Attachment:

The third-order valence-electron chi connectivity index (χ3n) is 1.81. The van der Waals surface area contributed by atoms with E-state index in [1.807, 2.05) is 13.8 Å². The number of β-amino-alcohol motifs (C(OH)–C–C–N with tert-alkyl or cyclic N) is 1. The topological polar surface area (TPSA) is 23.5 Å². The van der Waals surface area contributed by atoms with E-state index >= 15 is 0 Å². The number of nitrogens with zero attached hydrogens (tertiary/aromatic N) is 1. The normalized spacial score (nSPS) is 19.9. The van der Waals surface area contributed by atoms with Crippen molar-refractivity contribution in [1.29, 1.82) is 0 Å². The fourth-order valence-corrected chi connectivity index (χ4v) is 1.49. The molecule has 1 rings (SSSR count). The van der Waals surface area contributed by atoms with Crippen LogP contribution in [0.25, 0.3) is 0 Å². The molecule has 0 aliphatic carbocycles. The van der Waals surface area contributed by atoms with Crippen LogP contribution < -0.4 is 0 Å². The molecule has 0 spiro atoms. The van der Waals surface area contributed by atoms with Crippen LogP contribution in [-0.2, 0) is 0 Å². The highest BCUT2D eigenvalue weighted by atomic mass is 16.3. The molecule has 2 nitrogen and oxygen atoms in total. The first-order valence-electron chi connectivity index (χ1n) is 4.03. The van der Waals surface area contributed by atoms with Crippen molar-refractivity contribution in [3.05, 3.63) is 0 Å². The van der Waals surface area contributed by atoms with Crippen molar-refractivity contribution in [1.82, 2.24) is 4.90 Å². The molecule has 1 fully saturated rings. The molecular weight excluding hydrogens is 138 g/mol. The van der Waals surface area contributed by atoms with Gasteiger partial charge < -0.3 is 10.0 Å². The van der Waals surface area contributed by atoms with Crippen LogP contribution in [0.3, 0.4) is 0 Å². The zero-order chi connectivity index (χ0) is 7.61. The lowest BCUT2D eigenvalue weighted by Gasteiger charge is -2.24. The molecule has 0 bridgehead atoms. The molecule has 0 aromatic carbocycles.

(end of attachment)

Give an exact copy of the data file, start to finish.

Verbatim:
The third-order valence-electron chi connectivity index (χ3n) is 1.81. The van der Waals surface area contributed by atoms with E-state index in [1.807, 2.05) is 13.8 Å². The number of β-amino-alcohol motifs (C(OH)–C–C–N with tert-alkyl or cyclic N) is 1. The topological polar surface area (TPSA) is 23.5 Å². The van der Waals surface area contributed by atoms with E-state index >= 15 is 0 Å². The number of nitrogens with zero attached hydrogens (tertiary/aromatic N) is 1. The normalized spacial score (nSPS) is 19.9. The van der Waals surface area contributed by atoms with Crippen molar-refractivity contribution in [1.29, 1.82) is 0 Å². The fourth-order valence-corrected chi connectivity index (χ4v) is 1.49. The molecule has 1 rings (SSSR count). The van der Waals surface area contributed by atoms with Crippen LogP contribution in [0.25, 0.3) is 0 Å². The molecule has 0 aliphatic carbocycles. The van der Waals surface area contributed by atoms with Crippen LogP contribution < -0.4 is 0 Å². The molecule has 0 spiro atoms. The van der Waals surface area contributed by atoms with Crippen LogP contribution in [-0.2, 0) is 0 Å². The highest BCUT2D eigenvalue weighted by atomic mass is 16.3. The molecule has 2 nitrogen and oxygen atoms in total. The first-order valence-electron chi connectivity index (χ1n) is 4.03. The van der Waals surface area contributed by atoms with Crippen molar-refractivity contribution in [3.05, 3.63) is 0 Å². The van der Waals surface area contributed by atoms with Crippen molar-refractivity contribution in [1.82, 2.24) is 4.90 Å². The molecule has 1 fully saturated rings. The molecular weight excluding hydrogens is 138 g/mol. The van der Waals surface area contributed by atoms with Gasteiger partial charge < -0.3 is 10.0 Å². The van der Waals surface area contributed by atoms with Crippen LogP contribution in [0.3, 0.4) is 0 Å². The zero-order chi connectivity index (χ0) is 7.61. The lowest BCUT2D eigenvalue weighted by Gasteiger charge is -2.24. The molecule has 0 bridgehead atoms. The molecule has 0 aromatic carbocycles.